Presentation on theme: " About the music and hippie culture, Woodstock Festival has become a historical legend, but in Taking Woodstock, the festival is a popular flash partly."— Presentation transcript:
About the music and hippie culture, Woodstock Festival has become a historical legend, but in Taking Woodstock, the festival is a popular flash partly resulted from commercial promotion and negotiation, a business about money.
Historically what comes out is a cultural legend, but in reality some business men holds the festival for making big sum of money.
In 1969, a young man named Elliot trying to help his parents promote their family dilapidated motel. When he hears a neighboring town has pulled the permit on a hippie music festival, he calls the producers, thinking he could drum up some much needed business for the motel by having the music festival held in his hometown.
Three weeks later, half a million people are on their way to his neighbor’s farm and Elliot finds himself swept in a generation-defining experience that would change his life and popular culture.
The screenplay of Taking Woodstock is based on Elliot Tiber memoir Taking Woodstock: A True Story of a Riot, a Concert and a Life, and the film is not far from the original text. People who expect to see the representation of Woodstock Festival may be disappointed at Ang Lee’s Taking Woodstock.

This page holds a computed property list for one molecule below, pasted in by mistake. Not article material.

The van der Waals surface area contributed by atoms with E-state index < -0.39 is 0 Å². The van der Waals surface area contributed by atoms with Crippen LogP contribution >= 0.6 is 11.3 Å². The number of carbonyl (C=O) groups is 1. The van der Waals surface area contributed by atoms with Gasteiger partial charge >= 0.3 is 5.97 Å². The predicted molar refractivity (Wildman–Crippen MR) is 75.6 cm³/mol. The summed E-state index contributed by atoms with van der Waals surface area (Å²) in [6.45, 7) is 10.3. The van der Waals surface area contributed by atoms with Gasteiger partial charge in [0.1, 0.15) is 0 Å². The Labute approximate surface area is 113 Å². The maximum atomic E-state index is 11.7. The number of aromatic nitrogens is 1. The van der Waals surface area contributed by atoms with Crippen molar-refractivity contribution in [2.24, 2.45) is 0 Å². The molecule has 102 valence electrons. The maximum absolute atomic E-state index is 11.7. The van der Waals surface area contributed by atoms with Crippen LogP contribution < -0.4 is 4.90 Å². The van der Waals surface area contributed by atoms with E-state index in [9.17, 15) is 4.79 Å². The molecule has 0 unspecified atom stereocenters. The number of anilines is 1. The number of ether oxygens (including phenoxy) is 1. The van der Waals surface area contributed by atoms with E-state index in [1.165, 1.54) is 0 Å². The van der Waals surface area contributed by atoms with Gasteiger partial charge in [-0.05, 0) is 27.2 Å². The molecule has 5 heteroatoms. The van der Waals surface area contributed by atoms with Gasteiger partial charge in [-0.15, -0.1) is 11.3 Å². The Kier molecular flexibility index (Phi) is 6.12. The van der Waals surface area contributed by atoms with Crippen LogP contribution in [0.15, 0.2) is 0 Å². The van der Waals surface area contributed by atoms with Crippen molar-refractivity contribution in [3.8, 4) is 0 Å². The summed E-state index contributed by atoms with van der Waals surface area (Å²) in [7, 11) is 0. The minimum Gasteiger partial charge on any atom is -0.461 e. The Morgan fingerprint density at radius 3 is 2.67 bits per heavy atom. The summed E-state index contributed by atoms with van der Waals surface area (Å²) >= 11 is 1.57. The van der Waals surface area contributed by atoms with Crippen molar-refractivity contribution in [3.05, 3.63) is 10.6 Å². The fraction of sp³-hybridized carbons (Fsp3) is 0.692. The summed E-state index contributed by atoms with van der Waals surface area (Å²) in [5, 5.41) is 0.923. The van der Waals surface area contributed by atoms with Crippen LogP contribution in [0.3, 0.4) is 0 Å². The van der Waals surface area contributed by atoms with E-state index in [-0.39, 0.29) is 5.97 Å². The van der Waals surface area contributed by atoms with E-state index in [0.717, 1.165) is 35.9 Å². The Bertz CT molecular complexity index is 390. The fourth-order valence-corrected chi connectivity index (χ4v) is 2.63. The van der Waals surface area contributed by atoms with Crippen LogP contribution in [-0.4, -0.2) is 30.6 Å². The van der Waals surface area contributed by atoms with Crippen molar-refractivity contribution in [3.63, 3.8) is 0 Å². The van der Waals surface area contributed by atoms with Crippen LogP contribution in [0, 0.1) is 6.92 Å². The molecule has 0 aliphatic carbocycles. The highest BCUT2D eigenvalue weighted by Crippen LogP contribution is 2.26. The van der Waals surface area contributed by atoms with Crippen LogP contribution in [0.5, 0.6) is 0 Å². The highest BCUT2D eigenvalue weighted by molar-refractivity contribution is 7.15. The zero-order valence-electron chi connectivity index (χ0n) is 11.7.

In the film, the famous performers like Joan Baez, Janis Joplin, The Who, Jefferson Airplan, or Jimi Hendrix are all unseen. The only live music scene is a surreal view watching from distant hill. The movie gets more than just the clichés of 1960s and Woodstock Festival: huge crows, hippies taking drugs, rain making mud, and the festival music. He never makes it to the actual concert, only goes through several journeys to come to a new self-understanding.
As a free-rider on a police officer’s motorcycle, Eliot leads audiences to see not only what hippies look like but also the variegated and sometimes grotesque pictures of people in the 1960s.
Among them there is a man with a signboard written “Bob Dylan Show me where you are.” No doubt Bob Dylan is the cultural symbol of that time.
Eliot meets a couple, Paul Dano and Kelli Garner, and they introduce him hallucinogen, by which, they claim, one can get high 100 times than sex. In this scene Ang Lee visualizes what one sees when doting—a twisted, blurred vision of extreme happiness.
After his personal doted hallucination, next morning Eliot comes home and has argument against his mother. After his parents’ psychedelic dancing in the rain, his mother is found sleeping beside a large sum of cash, which can be used to pay family debt.
The reconciliation comes when his father simple, straight answer to Eliot’s question about enduring his mother: “I love her.”
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